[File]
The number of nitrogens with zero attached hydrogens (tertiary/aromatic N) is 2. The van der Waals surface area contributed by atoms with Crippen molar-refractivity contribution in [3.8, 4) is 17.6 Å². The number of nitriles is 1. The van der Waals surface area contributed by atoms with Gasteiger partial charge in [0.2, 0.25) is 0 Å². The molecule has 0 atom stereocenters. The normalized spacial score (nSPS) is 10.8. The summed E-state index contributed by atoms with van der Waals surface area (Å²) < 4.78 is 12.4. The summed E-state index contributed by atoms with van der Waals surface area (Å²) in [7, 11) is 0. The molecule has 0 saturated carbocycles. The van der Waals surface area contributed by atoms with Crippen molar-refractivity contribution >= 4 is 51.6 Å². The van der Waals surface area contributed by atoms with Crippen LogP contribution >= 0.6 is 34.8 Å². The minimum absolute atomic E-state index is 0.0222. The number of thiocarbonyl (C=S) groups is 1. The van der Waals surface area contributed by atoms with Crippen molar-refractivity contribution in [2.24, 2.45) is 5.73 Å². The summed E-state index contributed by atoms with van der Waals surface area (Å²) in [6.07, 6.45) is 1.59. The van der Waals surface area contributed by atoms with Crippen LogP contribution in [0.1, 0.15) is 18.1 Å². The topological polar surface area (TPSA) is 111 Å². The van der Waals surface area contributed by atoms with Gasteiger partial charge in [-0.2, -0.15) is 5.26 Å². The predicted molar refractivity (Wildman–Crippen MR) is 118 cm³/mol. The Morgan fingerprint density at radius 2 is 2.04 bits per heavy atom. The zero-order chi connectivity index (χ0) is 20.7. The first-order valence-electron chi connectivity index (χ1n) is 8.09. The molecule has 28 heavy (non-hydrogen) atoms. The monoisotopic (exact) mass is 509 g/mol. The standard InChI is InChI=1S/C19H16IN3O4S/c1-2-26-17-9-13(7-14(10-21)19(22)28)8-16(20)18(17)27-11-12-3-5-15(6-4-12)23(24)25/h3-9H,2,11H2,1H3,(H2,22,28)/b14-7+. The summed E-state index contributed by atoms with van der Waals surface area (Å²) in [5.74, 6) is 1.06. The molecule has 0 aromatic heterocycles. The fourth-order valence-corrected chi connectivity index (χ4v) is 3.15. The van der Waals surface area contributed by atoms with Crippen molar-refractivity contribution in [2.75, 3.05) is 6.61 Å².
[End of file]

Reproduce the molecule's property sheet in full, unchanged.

The number of nitrogens with zero attached hydrogens (tertiary/aromatic N) is 2. The van der Waals surface area contributed by atoms with Crippen molar-refractivity contribution in [3.8, 4) is 17.6 Å². The number of nitriles is 1. The van der Waals surface area contributed by atoms with Gasteiger partial charge in [0.2, 0.25) is 0 Å². The molecule has 0 atom stereocenters. The normalized spacial score (nSPS) is 10.8. The summed E-state index contributed by atoms with van der Waals surface area (Å²) < 4.78 is 12.4. The summed E-state index contributed by atoms with van der Waals surface area (Å²) in [7, 11) is 0. The molecule has 0 saturated carbocycles. The van der Waals surface area contributed by atoms with Crippen molar-refractivity contribution >= 4 is 51.6 Å². The van der Waals surface area contributed by atoms with Crippen LogP contribution >= 0.6 is 34.8 Å². The minimum absolute atomic E-state index is 0.0222. The number of thiocarbonyl (C=S) groups is 1. The van der Waals surface area contributed by atoms with Crippen molar-refractivity contribution in [2.24, 2.45) is 5.73 Å². The summed E-state index contributed by atoms with van der Waals surface area (Å²) in [6.07, 6.45) is 1.59. The van der Waals surface area contributed by atoms with Crippen LogP contribution in [0.1, 0.15) is 18.1 Å². The topological polar surface area (TPSA) is 111 Å². The van der Waals surface area contributed by atoms with Gasteiger partial charge in [-0.2, -0.15) is 5.26 Å². The predicted molar refractivity (Wildman–Crippen MR) is 118 cm³/mol. The Morgan fingerprint density at radius 2 is 2.04 bits per heavy atom. The zero-order chi connectivity index (χ0) is 20.7. The first-order valence-electron chi connectivity index (χ1n) is 8.09. The molecule has 28 heavy (non-hydrogen) atoms. The monoisotopic (exact) mass is 509 g/mol. The standard InChI is InChI=1S/C19H16IN3O4S/c1-2-26-17-9-13(7-14(10-21)19(22)28)8-16(20)18(17)27-11-12-3-5-15(6-4-12)23(24)25/h3-9H,2,11H2,1H3,(H2,22,28)/b14-7+. The summed E-state index contributed by atoms with van der Waals surface area (Å²) in [5.74, 6) is 1.06. The molecule has 0 aromatic heterocycles. The fourth-order valence-corrected chi connectivity index (χ4v) is 3.15. The van der Waals surface area contributed by atoms with Crippen molar-refractivity contribution in [2.75, 3.05) is 6.61 Å².